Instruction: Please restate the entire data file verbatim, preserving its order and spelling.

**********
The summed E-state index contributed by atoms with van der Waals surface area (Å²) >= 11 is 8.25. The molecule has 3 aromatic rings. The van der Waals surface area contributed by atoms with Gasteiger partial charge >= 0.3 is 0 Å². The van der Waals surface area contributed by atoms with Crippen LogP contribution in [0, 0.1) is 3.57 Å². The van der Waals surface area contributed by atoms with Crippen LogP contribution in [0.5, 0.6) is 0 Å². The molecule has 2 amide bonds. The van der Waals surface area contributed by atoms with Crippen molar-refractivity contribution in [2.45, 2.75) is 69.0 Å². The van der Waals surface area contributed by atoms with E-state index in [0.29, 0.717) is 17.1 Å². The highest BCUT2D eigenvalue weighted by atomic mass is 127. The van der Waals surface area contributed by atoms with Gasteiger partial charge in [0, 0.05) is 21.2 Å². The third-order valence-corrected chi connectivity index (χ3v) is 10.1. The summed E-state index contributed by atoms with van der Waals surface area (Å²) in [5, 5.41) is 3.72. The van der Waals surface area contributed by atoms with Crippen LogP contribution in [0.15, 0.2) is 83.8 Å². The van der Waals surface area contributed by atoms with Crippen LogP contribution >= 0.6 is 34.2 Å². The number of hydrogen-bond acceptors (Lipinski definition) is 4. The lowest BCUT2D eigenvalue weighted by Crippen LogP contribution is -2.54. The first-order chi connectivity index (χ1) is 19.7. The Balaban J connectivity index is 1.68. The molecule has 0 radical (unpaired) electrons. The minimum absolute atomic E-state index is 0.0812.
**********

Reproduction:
The summed E-state index contributed by atoms with van der Waals surface area (Å²) >= 11 is 8.25. The molecule has 3 aromatic rings. The van der Waals surface area contributed by atoms with Gasteiger partial charge >= 0.3 is 0 Å². The van der Waals surface area contributed by atoms with Crippen LogP contribution in [0, 0.1) is 3.57 Å². The van der Waals surface area contributed by atoms with Crippen LogP contribution in [0.5, 0.6) is 0 Å². The molecule has 2 amide bonds. The van der Waals surface area contributed by atoms with Crippen molar-refractivity contribution in [2.45, 2.75) is 69.0 Å². The van der Waals surface area contributed by atoms with E-state index in [0.29, 0.717) is 17.1 Å². The highest BCUT2D eigenvalue weighted by atomic mass is 127. The van der Waals surface area contributed by atoms with Gasteiger partial charge in [0, 0.05) is 21.2 Å². The third-order valence-corrected chi connectivity index (χ3v) is 10.1. The summed E-state index contributed by atoms with van der Waals surface area (Å²) in [5, 5.41) is 3.72. The van der Waals surface area contributed by atoms with Crippen LogP contribution in [0.15, 0.2) is 83.8 Å². The van der Waals surface area contributed by atoms with Crippen LogP contribution >= 0.6 is 34.2 Å². The number of hydrogen-bond acceptors (Lipinski definition) is 4. The lowest BCUT2D eigenvalue weighted by Crippen LogP contribution is -2.54. The first-order chi connectivity index (χ1) is 19.7. The Balaban J connectivity index is 1.68. The molecule has 0 radical (unpaired) electrons. The minimum absolute atomic E-state index is 0.0812.